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Ovid: Oxford Handbook of Acute Medicine

Editors: Ramrakha, Punit S.; Moore, Kevin P. Title: Oxford Handbook of Acute Medicine, 2nd Edition Copyright ©1997,2004 Oxford University Press (Copyright 1997, 2004 by Punit S Ramrakha and Kevin P Moore) > Table of Contents > Chapter 9 – Endocrine emergencies > Addisonian crisis: management Addisonian crisis: management Investigations

• U&Es Hyponatraemia and hyperkalaemia (rarely greater than 6.0mM). High ur:cr ratio indicative of hypovolaemia
• FBC Anaemia (normal MCV); moderate neutropenia ± relative eosinophilia/lymphocytosis
• Glucose Hypoglycaemia (rarely severe)
• Calcium May be high
• Serum cortisol Save for routine assay. Baseline <400nmol/L. Should be >1000nmol/L in ‘sick’ patients
• ABG Metabolic acidosis, respiratory failure
• Urine MC&S for infection; urinary Na excretion often high in spite of hypovolaemia
• CXR Previous TB, bronchial carcinoma
• AXR Adrenal calcification

Management

  • Treatment may be required before the diagnosis is confirmed.
  • General measures include oxygen, continuous ECG monitoring, CVP monitoring, urinary catheter (for fluid balance), and broad spectrum antibiotics (e.g. cefotaxime) for underlying infection.
  • Treat shock (P260): give iv N saline or colloid (Haemaccel®) for hypotension: 1L stat then hourly depending on response and clinical signs. Inotropic support may be necessary.
  • Give iv 50% dextrose (50ml) if hypoglycaemic.
  • If adrenal crisis is suspected, the patient needs glucocorticoids urgently: use dexamethasone 8mg iv which will not interfere with the cortisol assay of a short Synacthen® test. If dexamethasone is unavailable use hydrocortisone (can be stopped later). This single extra dose can do little harm and may be life saving.
  • Short Synacthen® test (omit if the patient is known to have Addison’s disease): take baseline blood sample (serum) and administer tetracosactrin (Synacthen®) 250µg im or iv. Take further samples at 30 and 60 minutes for cortisol assay.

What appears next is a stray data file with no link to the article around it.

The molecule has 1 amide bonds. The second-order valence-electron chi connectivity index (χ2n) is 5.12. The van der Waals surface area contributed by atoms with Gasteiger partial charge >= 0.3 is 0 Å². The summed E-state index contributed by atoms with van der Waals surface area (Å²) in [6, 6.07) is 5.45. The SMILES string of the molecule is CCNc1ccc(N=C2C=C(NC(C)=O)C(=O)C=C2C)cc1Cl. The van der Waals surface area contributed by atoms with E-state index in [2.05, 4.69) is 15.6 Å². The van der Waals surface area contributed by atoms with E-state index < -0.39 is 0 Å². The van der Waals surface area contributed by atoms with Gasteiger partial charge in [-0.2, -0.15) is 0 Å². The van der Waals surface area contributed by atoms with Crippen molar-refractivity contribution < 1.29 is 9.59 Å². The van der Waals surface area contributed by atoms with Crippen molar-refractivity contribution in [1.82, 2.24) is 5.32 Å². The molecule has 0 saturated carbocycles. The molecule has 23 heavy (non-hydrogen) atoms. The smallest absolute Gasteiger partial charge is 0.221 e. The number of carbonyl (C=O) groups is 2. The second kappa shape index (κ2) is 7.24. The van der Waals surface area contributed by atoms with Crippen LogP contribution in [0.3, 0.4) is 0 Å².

• Continue steroid treatment as iv hydrocortisone (200mg stat), then 100mg tds. Change to oral steroids after 72 hours.
  • Fludrocortisone (100µg daily orally) when stabilized on oral replacement doses of hydrocortisone.

Prevention

  • Patients on long-term steroid therapy and/or known adrenocortical failure should be instructed to increase steroid intake for predictable stresses (e.g. elective surgery, acute illnesses with fever >38°).
  • For mild illnesses, if not vomiting, double the oral dose. Vomiting requires iv/im therapy (hydrocortisone 50mg tds).
  • For minor operations or procedures (e.g. cystoscopy) give hydrocortisone 100mg iv/im as a single dose before the procedure.
  • More serious illnesses require hydrocortisone 100mg q6–8h iv/im until recovered or for at least 72 hours.
  • Double replacement doses when stabilized if on enzyme-inducing drugs.

P.587
Equivalent doses of glucocorticoids1

Drug Equivalent dose (mg)
Dexamethasone 0.75
Methylprednisolone 4
Triamcinolone 4
Prednisolone 5
Hydrocortisone 20
Cortisone acetate 25

Footnote 1British National Formulary (1995) Pharmaceutical Press, Royal Pharmaceutical Society of Great Britain, London: Section 6.3.2.

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